Continue reading “Three Crucial Questions for Every Student”

The Powell School: Building Mission and Meaning

Even before moving into the details of merging the Colin Powell Center and Division of Social Sciences, I had some ideas about what it meant to become a school. A school would have a presence and identity more powerful and unified than separate departments and programs. A school would be an institution with specific and publicly discernible commitments and capacities. A school would have a mission—both on campus, and in the life of our city and nation. Children in the neighborhoods around City College and across the globe will be able to point to our campus and say, “The Powell School is there. That’s where I’m going to go.”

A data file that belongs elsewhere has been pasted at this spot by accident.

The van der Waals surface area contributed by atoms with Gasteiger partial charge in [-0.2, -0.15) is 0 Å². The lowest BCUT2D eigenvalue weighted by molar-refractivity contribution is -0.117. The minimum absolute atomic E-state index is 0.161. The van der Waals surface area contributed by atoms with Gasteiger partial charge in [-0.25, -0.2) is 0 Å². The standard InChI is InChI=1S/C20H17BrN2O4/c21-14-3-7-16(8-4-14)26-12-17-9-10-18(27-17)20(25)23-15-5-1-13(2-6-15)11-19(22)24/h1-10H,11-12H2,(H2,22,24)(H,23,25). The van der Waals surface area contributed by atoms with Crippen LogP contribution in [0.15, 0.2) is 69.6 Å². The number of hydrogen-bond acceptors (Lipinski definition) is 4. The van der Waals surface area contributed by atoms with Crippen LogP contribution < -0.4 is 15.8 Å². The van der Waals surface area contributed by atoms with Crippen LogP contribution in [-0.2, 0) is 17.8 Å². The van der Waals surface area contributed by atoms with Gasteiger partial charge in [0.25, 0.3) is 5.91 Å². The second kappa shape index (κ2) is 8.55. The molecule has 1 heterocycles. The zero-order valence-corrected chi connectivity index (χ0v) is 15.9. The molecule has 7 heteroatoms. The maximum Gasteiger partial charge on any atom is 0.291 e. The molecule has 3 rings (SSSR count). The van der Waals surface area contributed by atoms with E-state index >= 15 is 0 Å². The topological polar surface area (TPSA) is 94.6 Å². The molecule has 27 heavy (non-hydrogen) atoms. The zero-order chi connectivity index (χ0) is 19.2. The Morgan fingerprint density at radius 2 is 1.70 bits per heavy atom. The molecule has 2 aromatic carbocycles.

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by Vince Boudreau, Director, Colin Powell Center

In the weeks leading up to the inauguration of the Powell School this past May 2nd, I spent time asking certain questions of myself and virtually anyone else who would listen: What does it mean to become a school? What should it mean to teach and study at the Colin L. Powell School for Civic and Global Leadership, and to reside near it in the adjacent neighborhoods of Harlem and Washington Heights? How should campus life change in response to this new institution in our midst?

Continue reading “The Powell School: Building Mission and Meaning”

Tending Our Gardens

BMGF NYC School visitsby Terri N. Watson, Ph.D., School of Education, City College of New York